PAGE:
Subject Area

Art History/Criticism/Conservation


Teresa Margolles, born in Culiacán, Mexico, is a socially engaged conceptual artist whose work examines the causes and consequences of death from the 1990s to the present in her home country. Margolles’s work has been largely discussed in the context of death and violence, and this thesis expands upon this literature by including the concepts of identity and portraiture. By examining how Margolles’s installations, sculptures, and photography use material remains to display identity and memorialize victims, this thesis argues that Margolles not only creates memorials, but also portraits of the fallen victims.

Using the frameworks of portraiture, the index, and materiality in three distinct bodies of work, I demonstrate how Margolles’s use of traces of bodily materials from the nameless unclaimed corpses who appear daily in the Mexico City morgue moves beyond a focus on the corpse itself and in turn gives symbolic voice to the forcibly silenced, ultimately addressing the larger social implications of the corpse. This thesis demonstrates both that the impact of Teresa Margolles’s work goes beyond “corpse art” as well as the possibilities of portraiture in contemporary art. The artist seeks to bring to public awareness the sociopolitical issues in Mexico by creating conceptual portraits that do not simply represent the body, but activate its material remains.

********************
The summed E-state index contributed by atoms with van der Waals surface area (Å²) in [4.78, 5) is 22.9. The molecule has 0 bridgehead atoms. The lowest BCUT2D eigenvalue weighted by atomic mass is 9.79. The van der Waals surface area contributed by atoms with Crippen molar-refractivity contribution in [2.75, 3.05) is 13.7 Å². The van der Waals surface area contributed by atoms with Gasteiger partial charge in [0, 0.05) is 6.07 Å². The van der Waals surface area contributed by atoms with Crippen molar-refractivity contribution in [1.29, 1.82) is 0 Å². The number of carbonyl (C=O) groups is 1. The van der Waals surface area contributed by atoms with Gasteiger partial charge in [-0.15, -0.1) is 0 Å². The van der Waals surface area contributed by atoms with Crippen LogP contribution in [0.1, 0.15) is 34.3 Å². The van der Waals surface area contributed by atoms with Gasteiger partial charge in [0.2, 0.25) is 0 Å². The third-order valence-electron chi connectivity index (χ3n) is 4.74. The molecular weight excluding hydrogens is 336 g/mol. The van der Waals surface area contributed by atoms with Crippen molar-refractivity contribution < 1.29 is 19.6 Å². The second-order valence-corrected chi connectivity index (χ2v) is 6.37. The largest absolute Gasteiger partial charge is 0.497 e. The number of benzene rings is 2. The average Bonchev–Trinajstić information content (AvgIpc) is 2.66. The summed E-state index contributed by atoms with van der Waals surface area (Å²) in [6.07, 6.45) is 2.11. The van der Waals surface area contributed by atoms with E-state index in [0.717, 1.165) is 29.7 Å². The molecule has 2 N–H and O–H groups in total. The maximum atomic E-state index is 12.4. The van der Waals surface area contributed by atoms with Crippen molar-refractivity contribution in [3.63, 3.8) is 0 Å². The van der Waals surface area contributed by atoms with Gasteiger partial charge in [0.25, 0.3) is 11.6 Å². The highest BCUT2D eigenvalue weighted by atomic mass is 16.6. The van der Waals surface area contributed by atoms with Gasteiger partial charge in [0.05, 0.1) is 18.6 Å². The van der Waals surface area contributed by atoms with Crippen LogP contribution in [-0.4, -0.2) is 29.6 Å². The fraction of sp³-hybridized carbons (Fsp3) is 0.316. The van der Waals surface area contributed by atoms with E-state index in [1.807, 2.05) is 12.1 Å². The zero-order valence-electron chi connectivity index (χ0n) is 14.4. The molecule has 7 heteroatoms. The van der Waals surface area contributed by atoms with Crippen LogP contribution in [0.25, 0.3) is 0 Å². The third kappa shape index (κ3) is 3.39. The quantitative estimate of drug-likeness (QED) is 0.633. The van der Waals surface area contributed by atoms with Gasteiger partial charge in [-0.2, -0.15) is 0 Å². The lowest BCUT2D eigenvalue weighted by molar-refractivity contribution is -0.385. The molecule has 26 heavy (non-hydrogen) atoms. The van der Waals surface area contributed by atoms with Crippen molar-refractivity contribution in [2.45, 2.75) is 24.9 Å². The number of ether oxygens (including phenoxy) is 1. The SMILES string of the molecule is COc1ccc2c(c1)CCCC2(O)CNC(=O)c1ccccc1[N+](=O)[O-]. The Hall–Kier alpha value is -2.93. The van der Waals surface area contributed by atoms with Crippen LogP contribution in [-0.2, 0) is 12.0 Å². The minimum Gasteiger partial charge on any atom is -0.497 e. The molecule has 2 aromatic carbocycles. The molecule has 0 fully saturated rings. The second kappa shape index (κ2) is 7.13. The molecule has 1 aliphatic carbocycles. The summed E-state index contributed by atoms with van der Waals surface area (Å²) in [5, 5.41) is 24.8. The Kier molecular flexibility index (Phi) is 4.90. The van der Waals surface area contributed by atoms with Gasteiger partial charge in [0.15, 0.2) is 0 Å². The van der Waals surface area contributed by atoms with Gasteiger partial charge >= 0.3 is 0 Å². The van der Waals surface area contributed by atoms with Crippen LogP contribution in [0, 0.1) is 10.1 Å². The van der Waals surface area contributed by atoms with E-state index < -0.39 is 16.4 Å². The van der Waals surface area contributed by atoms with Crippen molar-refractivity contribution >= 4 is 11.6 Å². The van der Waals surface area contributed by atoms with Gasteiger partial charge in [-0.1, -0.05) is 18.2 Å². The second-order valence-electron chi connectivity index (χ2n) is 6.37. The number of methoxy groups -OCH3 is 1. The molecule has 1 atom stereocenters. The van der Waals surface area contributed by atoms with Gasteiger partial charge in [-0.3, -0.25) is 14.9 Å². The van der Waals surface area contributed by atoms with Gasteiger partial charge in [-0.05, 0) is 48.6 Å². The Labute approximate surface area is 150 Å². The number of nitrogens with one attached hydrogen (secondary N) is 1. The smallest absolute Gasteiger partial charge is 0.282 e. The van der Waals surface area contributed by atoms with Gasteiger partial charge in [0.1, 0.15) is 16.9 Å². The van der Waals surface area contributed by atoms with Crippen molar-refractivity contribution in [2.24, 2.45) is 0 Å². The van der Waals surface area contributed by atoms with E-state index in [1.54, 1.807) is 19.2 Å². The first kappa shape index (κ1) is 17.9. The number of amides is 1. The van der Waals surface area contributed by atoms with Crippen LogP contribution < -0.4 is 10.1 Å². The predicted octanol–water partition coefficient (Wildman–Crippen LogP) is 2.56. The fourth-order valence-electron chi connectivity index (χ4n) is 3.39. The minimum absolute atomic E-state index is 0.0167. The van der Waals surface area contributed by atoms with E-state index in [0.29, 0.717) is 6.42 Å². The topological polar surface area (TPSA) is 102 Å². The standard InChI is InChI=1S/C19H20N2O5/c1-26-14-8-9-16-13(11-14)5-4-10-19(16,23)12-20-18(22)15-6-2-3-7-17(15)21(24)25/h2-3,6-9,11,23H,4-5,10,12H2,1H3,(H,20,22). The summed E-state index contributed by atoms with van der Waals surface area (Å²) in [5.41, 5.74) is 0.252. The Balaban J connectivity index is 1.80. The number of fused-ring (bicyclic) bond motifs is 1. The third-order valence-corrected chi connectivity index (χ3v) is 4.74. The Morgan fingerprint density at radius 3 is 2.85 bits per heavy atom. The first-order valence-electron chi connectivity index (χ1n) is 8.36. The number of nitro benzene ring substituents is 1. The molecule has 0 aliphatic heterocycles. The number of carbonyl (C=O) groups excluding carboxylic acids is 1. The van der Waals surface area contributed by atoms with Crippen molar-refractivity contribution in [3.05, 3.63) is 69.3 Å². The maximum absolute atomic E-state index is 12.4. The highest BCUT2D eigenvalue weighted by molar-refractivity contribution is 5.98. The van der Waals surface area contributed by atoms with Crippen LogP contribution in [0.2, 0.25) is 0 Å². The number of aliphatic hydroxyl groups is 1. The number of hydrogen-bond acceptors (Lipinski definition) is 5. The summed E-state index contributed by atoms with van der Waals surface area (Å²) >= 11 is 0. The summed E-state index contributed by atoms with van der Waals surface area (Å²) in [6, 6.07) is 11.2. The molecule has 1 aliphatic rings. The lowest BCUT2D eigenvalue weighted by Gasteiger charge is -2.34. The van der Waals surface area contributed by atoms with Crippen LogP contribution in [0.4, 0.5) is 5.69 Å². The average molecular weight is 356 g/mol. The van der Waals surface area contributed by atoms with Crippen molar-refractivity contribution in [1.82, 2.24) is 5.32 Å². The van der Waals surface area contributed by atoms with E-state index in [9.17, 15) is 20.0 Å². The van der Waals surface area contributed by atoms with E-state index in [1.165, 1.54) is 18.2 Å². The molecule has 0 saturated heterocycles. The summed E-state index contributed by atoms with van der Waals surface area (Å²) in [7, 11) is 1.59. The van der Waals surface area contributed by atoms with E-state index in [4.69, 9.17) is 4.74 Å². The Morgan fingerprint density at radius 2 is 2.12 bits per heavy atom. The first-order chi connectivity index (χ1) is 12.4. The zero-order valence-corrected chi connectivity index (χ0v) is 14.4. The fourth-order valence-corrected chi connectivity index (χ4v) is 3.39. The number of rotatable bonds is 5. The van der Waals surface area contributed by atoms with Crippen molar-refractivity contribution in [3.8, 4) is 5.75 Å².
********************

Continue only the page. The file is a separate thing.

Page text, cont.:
Degree Date

Spring 5-18-2019

Document Type


Degree Name



Art History


Anna Lovatt

Second Advisor

Roberto Conduru

Third Advisor

Amy Freund

Number of Pages




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